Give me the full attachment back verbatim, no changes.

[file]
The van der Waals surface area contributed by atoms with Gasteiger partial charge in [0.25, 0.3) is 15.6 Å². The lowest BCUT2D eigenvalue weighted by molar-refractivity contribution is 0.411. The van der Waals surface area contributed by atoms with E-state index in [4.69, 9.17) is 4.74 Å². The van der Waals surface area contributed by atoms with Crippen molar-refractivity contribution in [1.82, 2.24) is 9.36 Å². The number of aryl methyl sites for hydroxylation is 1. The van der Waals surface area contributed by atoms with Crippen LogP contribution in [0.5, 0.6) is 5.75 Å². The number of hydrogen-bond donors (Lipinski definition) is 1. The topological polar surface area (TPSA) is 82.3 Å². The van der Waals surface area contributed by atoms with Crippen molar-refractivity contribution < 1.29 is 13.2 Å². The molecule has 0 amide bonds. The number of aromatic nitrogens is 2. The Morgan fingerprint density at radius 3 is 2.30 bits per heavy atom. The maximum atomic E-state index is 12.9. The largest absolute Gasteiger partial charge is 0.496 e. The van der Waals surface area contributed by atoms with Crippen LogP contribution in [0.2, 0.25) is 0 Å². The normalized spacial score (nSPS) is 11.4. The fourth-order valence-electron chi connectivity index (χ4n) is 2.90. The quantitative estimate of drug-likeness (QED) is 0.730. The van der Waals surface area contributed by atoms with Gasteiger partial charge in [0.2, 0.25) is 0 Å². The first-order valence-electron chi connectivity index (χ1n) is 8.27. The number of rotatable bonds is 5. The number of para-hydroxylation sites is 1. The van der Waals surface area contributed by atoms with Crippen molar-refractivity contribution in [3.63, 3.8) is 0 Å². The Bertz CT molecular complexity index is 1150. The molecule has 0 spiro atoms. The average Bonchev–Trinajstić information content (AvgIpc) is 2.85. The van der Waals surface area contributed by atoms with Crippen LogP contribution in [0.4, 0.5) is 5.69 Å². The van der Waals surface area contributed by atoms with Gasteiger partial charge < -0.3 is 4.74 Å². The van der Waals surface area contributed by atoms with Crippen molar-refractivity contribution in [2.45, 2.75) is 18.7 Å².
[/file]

The van der Waals surface area contributed by atoms with Gasteiger partial charge in [0.25, 0.3) is 15.6 Å². The lowest BCUT2D eigenvalue weighted by molar-refractivity contribution is 0.411. The van der Waals surface area contributed by atoms with E-state index in [4.69, 9.17) is 4.74 Å². The van der Waals surface area contributed by atoms with Crippen molar-refractivity contribution in [1.82, 2.24) is 9.36 Å². The number of aryl methyl sites for hydroxylation is 1. The van der Waals surface area contributed by atoms with Crippen LogP contribution in [0.5, 0.6) is 5.75 Å². The number of hydrogen-bond donors (Lipinski definition) is 1. The topological polar surface area (TPSA) is 82.3 Å². The van der Waals surface area contributed by atoms with Crippen molar-refractivity contribution < 1.29 is 13.2 Å². The molecule has 0 amide bonds. The number of aromatic nitrogens is 2. The Morgan fingerprint density at radius 3 is 2.30 bits per heavy atom. The maximum atomic E-state index is 12.9. The largest absolute Gasteiger partial charge is 0.496 e. The van der Waals surface area contributed by atoms with Crippen LogP contribution in [0.2, 0.25) is 0 Å². The normalized spacial score (nSPS) is 11.4. The fourth-order valence-electron chi connectivity index (χ4n) is 2.90. The quantitative estimate of drug-likeness (QED) is 0.730. The van der Waals surface area contributed by atoms with Gasteiger partial charge in [0.2, 0.25) is 0 Å². The first-order valence-electron chi connectivity index (χ1n) is 8.27. The number of rotatable bonds is 5. The number of para-hydroxylation sites is 1. The van der Waals surface area contributed by atoms with Crippen molar-refractivity contribution in [3.63, 3.8) is 0 Å². The Bertz CT molecular complexity index is 1150. The molecule has 0 spiro atoms. The average Bonchev–Trinajstić information content (AvgIpc) is 2.85. The van der Waals surface area contributed by atoms with Crippen LogP contribution in [0.4, 0.5) is 5.69 Å². The van der Waals surface area contributed by atoms with Gasteiger partial charge < -0.3 is 4.74 Å². The van der Waals surface area contributed by atoms with Crippen molar-refractivity contribution in [2.45, 2.75) is 18.7 Å².